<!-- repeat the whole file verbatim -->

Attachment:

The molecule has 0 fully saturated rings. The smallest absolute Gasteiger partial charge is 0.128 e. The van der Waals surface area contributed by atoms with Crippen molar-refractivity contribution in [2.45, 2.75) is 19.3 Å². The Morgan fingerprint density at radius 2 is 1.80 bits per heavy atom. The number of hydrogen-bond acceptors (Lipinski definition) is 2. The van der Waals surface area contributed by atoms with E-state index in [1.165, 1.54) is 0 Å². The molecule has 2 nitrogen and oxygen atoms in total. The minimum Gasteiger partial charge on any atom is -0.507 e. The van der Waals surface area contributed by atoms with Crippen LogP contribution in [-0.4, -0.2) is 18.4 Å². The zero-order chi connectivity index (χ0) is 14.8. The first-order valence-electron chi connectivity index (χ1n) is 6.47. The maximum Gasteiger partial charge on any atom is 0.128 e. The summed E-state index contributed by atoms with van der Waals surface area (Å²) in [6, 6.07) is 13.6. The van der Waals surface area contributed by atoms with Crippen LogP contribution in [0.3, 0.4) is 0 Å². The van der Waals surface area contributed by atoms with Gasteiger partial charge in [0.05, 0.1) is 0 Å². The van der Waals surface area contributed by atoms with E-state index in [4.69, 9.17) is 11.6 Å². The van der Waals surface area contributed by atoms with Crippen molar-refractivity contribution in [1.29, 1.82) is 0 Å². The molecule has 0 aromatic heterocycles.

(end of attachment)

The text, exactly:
The molecule has 0 fully saturated rings. The smallest absolute Gasteiger partial charge is 0.128 e. The van der Waals surface area contributed by atoms with Crippen molar-refractivity contribution in [2.45, 2.75) is 19.3 Å². The Morgan fingerprint density at radius 2 is 1.80 bits per heavy atom. The number of hydrogen-bond acceptors (Lipinski definition) is 2. The van der Waals surface area contributed by atoms with E-state index in [1.165, 1.54) is 0 Å². The molecule has 2 nitrogen and oxygen atoms in total. The minimum Gasteiger partial charge on any atom is -0.507 e. The van der Waals surface area contributed by atoms with Crippen LogP contribution in [-0.4, -0.2) is 18.4 Å². The zero-order chi connectivity index (χ0) is 14.8. The first-order valence-electron chi connectivity index (χ1n) is 6.47. The maximum Gasteiger partial charge on any atom is 0.128 e. The summed E-state index contributed by atoms with van der Waals surface area (Å²) in [6, 6.07) is 13.6. The van der Waals surface area contributed by atoms with Crippen LogP contribution in [0.3, 0.4) is 0 Å². The van der Waals surface area contributed by atoms with Gasteiger partial charge in [0.05, 0.1) is 0 Å². The van der Waals surface area contributed by atoms with E-state index in [4.69, 9.17) is 11.6 Å². The van der Waals surface area contributed by atoms with Crippen molar-refractivity contribution in [1.29, 1.82) is 0 Å². The molecule has 0 aromatic heterocycles.